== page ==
From what I remember thirty years ago the bochrim who considered themselves yesivish for the most part had peyos behind their ears like today. The VERY Yeshivish crowd had “Brisker Peyos” The percentage of kollel yungerleit who had beards was smaller but not so much smaller than today.The Chidusay Harim on Shas was commonly learned in Litvish yeshivos. (There is even a GRNA”T answering a kasha in it.)Long malbushim and bend up hats are no more common today than they were then. In fact frocks and homburgs are LESS common than thirty years ago in yeshivish circles.

    in reply to: Kensington, Brooklyn, NYC versus Kensington, London #1333305

    smerel
    Participant

    There are lot more Talmiday Chachomim and Yeshivos in Kensington Brooklyn.

    in reply to: Fromer Friends from Yeshiva avoid me (troll thread) #1329686

    smerel
    Participant

    Well as the old saying goes “Friends come and go. Enemies accumulate” But seriously it is unlikely that they are consciously avoiding you because they don’t associate themselves with people of your kind. Rather it is probably because they have moved in different way and have much less common ground with you. (out of sight out of mind)It is also very likely that they aren’t inviting you to simchos because they are scared that doing so would be rubbing in your face how they have families and you don’t (yet).

    Put yourself in their shoes. Had the vision you had for yourself of torah ugedula bemakom echad,came true how often would you still be thinking about those who you knew forty years ago that didn’t make it?

    When you were the one who was considered a baal kishran, and envisioned a life of torah ugedula bemakom echad,how much attention did you pay to the bochrim who found learning difficult, were not socially adept and had no friends?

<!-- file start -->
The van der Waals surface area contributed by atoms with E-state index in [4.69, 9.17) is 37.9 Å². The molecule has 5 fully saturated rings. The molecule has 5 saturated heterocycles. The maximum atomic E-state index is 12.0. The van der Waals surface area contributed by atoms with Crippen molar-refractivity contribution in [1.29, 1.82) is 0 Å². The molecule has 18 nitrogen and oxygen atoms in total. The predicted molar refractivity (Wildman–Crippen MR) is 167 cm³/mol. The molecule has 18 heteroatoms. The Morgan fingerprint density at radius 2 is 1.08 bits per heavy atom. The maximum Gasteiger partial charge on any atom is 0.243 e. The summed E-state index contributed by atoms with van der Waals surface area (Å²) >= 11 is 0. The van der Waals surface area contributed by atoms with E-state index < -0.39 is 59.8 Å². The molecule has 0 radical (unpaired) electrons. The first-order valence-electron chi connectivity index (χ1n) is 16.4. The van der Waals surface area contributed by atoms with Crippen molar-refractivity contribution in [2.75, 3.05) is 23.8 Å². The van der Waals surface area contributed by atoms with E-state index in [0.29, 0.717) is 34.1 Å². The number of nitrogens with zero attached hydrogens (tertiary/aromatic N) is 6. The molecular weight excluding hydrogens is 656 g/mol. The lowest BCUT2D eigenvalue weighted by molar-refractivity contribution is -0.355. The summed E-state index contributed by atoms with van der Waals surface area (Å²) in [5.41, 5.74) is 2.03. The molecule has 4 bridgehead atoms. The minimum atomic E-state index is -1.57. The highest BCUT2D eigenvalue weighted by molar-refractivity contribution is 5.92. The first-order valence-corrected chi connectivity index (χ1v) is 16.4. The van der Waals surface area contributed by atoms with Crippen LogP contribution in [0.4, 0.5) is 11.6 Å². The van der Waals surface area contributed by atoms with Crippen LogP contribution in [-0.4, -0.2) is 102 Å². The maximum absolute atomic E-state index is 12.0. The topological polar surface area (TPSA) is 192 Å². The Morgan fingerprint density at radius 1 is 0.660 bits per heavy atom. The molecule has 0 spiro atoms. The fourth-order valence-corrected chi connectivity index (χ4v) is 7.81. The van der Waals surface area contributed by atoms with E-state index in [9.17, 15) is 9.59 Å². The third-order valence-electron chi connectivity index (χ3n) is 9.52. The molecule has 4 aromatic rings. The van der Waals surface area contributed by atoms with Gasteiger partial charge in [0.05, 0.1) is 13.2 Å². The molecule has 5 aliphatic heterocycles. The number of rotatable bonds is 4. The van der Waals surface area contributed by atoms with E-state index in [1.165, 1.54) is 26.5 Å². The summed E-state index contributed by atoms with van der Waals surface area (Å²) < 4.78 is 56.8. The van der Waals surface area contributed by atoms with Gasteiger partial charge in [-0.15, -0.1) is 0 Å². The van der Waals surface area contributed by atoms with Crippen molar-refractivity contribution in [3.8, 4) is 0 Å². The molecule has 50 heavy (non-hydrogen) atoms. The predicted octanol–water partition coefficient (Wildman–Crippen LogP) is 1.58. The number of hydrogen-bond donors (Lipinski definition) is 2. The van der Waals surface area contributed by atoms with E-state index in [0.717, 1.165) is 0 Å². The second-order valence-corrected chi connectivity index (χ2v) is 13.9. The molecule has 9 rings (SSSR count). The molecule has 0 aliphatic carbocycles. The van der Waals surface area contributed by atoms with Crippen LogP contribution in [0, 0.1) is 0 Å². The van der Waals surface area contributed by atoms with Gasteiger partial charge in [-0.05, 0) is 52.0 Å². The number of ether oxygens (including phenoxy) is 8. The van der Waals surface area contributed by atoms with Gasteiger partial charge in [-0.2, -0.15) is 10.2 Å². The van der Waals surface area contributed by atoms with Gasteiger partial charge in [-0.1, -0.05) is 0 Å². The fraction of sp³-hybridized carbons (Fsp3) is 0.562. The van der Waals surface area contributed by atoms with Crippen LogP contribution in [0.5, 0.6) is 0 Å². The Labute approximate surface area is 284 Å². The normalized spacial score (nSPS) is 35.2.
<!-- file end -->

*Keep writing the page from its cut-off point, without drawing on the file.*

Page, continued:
in reply to: How can I learn Yiddish? #1325018

    smerel
    Participant

    Do you understand any Yiddish at all? You can listen to Shiurim in Yiddish and when you come across words you don’t understand look up their definition. If the speaker is American born his Yiddish will be easy to understand.


    smerel
    Participant

    <i>What do you mean they have no place else to go? Surely Hashem will provide for their livelihood somehow.</I>

    What a remarkable amount of Bitochen on yenem’s chesbon


    smerel
    Participant

    <i>A melamed who does not perform well can be fired without notice because the damage he does is irreparable. </i>

    What is considered not performing well?

    The point is that it would wreck major havoc on the Chinuch system if Rebbeim can be fired so easily when they get older. That is a major Pseida D’Lo Hodder.

    (The secular laws in the US also make it illegal to fire older workers)